The five strongest lines (Table 2) of this difractogram [d in Å, (I ) (hkl )] appearing in X–ray powder diffraction patterns (Cu Kα radiation) were: 2.806 (100)(230), 3.463 (73)(220), 2.785 (70)(113), 2.928 (67)(013), and 2.677 (63)(132). The IND and PARAM PDWin software programs (NPP Burevestnik, St.Petersburg, Russia) were used for the determination of the unit cell dimensions. Analysis of the X–ray powder pattern (Table 2) demonstrates that colimaite is a natural analogue of the well–known synthetic compound K3VS4 (Duerichen and Bensch 1996). The X–ray powder pattern of K3VS4 was indexed in orthorhombic symmetry, space group Pnma (62), and the refined unit–cell parameters were refined from 37 powder–diffraction reflections, representing d values between 3.5 and 1.1 Å, for which unambiguous indexing was possible on the basis of an analogy with the synthetic equivalent. Comparable powder diffraction data for the synthetic equivalent is presented in the Powder Diffraction File: 86–0712 (calculated). The unit cell parameters determined with the above method were as follows: a= 9.139 (5) Å, b= 10.625 (7) Å, c= 9.135 (3) Å, V=887.03 (9) Å3, Z=4. The a:b:c ratio calculated from the unit–cell parameters was: 0.8601:1:0.8598. Therefore, the structure of the "hedgehog"–like particles is related with the K3VS4 compound.

The TEM analysis and the selected area electron diffraction patterns (SAED) of the sample supports the last asseveration. Figures 6a and 6b show the bright field image and selected area electron diffraction patterns from the thorns of the "hedgehog" particles. Some of these diffractions patterns could be indexed as SiO2 – cristobalite, and as K3VS4 (orthorhombic).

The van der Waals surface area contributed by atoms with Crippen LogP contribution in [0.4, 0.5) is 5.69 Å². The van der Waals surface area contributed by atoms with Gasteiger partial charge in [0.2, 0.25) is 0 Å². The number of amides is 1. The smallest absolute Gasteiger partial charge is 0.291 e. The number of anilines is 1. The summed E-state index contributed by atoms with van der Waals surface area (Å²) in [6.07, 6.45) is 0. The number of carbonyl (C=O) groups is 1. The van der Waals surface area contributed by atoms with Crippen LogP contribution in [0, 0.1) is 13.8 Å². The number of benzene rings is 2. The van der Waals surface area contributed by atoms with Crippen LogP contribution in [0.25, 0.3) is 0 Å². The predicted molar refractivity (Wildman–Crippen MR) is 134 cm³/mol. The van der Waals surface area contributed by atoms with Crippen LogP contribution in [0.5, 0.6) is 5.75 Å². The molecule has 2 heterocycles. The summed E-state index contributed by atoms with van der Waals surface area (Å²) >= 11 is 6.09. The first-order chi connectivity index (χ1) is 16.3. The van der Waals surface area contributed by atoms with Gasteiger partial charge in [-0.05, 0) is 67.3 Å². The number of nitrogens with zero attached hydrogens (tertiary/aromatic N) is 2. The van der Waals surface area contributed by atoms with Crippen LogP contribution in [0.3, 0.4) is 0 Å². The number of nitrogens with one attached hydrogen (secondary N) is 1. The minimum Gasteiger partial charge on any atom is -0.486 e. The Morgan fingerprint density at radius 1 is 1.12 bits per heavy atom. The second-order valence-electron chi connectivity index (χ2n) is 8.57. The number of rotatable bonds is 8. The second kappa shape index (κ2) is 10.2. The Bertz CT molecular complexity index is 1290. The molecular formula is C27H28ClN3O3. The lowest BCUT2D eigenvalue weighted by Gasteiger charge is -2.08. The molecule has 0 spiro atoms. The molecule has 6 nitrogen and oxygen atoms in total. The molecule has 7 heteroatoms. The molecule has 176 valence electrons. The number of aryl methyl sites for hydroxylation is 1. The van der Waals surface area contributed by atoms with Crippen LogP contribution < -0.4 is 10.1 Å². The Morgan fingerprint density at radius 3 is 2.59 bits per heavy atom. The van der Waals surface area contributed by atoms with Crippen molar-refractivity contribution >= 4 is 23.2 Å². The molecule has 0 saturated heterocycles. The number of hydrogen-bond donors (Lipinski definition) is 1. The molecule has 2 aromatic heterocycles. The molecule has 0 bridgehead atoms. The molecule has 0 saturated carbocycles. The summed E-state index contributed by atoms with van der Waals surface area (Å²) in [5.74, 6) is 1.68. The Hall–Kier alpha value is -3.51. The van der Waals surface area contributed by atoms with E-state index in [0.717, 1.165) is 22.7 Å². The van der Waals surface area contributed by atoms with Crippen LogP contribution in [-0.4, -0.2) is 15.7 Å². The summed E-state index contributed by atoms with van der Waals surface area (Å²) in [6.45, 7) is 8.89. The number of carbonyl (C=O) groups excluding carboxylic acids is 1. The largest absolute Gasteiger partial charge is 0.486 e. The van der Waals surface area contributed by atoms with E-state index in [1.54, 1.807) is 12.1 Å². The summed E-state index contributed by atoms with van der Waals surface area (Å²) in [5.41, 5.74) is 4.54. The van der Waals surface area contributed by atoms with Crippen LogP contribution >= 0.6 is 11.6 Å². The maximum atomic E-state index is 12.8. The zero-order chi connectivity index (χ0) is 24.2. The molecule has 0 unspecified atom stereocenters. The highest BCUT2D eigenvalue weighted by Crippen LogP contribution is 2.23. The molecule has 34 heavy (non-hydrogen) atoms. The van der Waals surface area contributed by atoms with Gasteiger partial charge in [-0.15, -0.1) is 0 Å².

The electron diffraction patterns images were digitalized and calibrated for indexing. Figure 6c shows SAED patterns from a polycrystalline region of the sample with the "hedgehog" particles. Also, the radial intensity was obtained from the SAED pattern using the process diffraction software package. The inverse of the distances measured from the centre of the SAED patterns correspond to the interplanar spacing of the polycrystalline region. The experimental interplanar spacing measured from the rings in the SAED patterns correspond to the peaks in the graph shown in Figure 6c. These peaks correlate with the interplanar spacing of the K3VS4 crystalline phase.

Duerichen and Bensch (1996) reported crystal structure data for the synthetic equivalent of the colimaite. The crystal structure of colimaite, as well as its synthetic analogue K3VS4, is built up by vanadium centered sulfur tetrahedra separated by potassium ions. The V–S distances vary between 2.137 Å and 2.163 Å and are in the range reported for VS4 tetrahedra–containing compounds. In K3VS4, the K(1) ion is surrounded by five sulfur atoms with K(1)–S ranging from 3.130 Å to 3.384 Å and an average of 3.296 Å. Two further atoms are at a distance of 3.771 Å, which seems to be too large for significant bonding interactions. The K(2) ion is bound to eight sulfur atoms and the K(2)–S bond lengths vary from 3.176 Å to 3.495 Å. The average K(2)–S distance is 3.314 Å. Both K+ ions are in an irregular coordination polyhedron.